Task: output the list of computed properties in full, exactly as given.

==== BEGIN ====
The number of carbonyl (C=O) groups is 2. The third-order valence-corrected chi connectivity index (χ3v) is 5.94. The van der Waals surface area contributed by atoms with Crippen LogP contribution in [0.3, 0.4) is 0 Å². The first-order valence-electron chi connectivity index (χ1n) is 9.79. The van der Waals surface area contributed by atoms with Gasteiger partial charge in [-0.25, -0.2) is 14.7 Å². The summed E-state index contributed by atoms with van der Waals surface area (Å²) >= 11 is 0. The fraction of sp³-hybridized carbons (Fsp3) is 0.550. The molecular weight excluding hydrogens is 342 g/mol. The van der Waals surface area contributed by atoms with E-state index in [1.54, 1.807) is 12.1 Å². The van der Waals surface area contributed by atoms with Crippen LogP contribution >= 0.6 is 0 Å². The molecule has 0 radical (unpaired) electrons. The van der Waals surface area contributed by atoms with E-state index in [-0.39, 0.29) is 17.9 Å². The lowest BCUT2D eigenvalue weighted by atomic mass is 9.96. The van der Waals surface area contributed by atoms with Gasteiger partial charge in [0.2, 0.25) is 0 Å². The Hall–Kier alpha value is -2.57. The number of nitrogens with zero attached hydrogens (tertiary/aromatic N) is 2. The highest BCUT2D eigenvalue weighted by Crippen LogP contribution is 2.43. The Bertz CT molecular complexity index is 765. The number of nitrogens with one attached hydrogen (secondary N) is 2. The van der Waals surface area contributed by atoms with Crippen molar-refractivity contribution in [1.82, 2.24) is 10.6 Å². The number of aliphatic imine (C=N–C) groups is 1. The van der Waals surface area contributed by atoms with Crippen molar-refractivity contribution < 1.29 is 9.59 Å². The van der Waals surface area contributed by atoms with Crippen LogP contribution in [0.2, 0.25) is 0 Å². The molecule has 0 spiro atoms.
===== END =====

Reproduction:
The number of carbonyl (C=O) groups is 2. The third-order valence-corrected chi connectivity index (χ3v) is 5.94. The van der Waals surface area contributed by atoms with Crippen LogP contribution in [0.3, 0.4) is 0 Å². The first-order valence-electron chi connectivity index (χ1n) is 9.79. The van der Waals surface area contributed by atoms with Gasteiger partial charge in [-0.25, -0.2) is 14.7 Å². The summed E-state index contributed by atoms with van der Waals surface area (Å²) >= 11 is 0. The fraction of sp³-hybridized carbons (Fsp3) is 0.550. The molecular weight excluding hydrogens is 342 g/mol. The van der Waals surface area contributed by atoms with E-state index in [1.54, 1.807) is 12.1 Å². The van der Waals surface area contributed by atoms with Crippen LogP contribution >= 0.6 is 0 Å². The molecule has 0 radical (unpaired) electrons. The van der Waals surface area contributed by atoms with E-state index in [-0.39, 0.29) is 17.9 Å². The lowest BCUT2D eigenvalue weighted by atomic mass is 9.96. The van der Waals surface area contributed by atoms with Gasteiger partial charge in [0.2, 0.25) is 0 Å². The Hall–Kier alpha value is -2.57. The number of nitrogens with zero attached hydrogens (tertiary/aromatic N) is 2. The highest BCUT2D eigenvalue weighted by Crippen LogP contribution is 2.43. The Bertz CT molecular complexity index is 765. The number of nitrogens with one attached hydrogen (secondary N) is 2. The van der Waals surface area contributed by atoms with Crippen molar-refractivity contribution in [1.82, 2.24) is 10.6 Å². The number of aliphatic imine (C=N–C) groups is 1. The van der Waals surface area contributed by atoms with Crippen molar-refractivity contribution < 1.29 is 9.59 Å². The van der Waals surface area contributed by atoms with Crippen LogP contribution in [0.2, 0.25) is 0 Å². The molecule has 0 spiro atoms.